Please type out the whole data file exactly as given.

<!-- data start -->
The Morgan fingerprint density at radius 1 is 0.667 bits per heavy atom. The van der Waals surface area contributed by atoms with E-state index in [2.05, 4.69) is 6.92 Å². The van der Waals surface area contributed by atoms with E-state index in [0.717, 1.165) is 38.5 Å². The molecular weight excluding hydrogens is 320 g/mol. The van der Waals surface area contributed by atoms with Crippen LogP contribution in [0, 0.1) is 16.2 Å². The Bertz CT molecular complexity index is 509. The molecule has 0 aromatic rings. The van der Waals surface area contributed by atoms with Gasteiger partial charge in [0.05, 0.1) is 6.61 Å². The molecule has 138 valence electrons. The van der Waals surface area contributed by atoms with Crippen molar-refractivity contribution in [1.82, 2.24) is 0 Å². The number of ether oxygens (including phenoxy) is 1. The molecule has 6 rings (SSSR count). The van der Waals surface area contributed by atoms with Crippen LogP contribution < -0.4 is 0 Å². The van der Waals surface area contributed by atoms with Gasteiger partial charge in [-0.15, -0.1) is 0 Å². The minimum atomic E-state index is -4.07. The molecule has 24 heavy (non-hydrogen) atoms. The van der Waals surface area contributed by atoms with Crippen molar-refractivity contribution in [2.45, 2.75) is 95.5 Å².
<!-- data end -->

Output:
The Morgan fingerprint density at radius 1 is 0.667 bits per heavy atom. The van der Waals surface area contributed by atoms with E-state index in [2.05, 4.69) is 6.92 Å². The van der Waals surface area contributed by atoms with E-state index in [0.717, 1.165) is 38.5 Å². The molecular weight excluding hydrogens is 320 g/mol. The van der Waals surface area contributed by atoms with Crippen LogP contribution in [0, 0.1) is 16.2 Å². The Bertz CT molecular complexity index is 509. The molecule has 0 aromatic rings. The van der Waals surface area contributed by atoms with Gasteiger partial charge in [0.05, 0.1) is 6.61 Å². The molecule has 138 valence electrons. The van der Waals surface area contributed by atoms with Crippen molar-refractivity contribution in [1.82, 2.24) is 0 Å². The number of ether oxygens (including phenoxy) is 1. The molecule has 6 rings (SSSR count). The van der Waals surface area contributed by atoms with Crippen LogP contribution < -0.4 is 0 Å². The van der Waals surface area contributed by atoms with Gasteiger partial charge in [-0.15, -0.1) is 0 Å². The minimum atomic E-state index is -4.07. The molecule has 24 heavy (non-hydrogen) atoms. The van der Waals surface area contributed by atoms with Crippen molar-refractivity contribution in [2.45, 2.75) is 95.5 Å².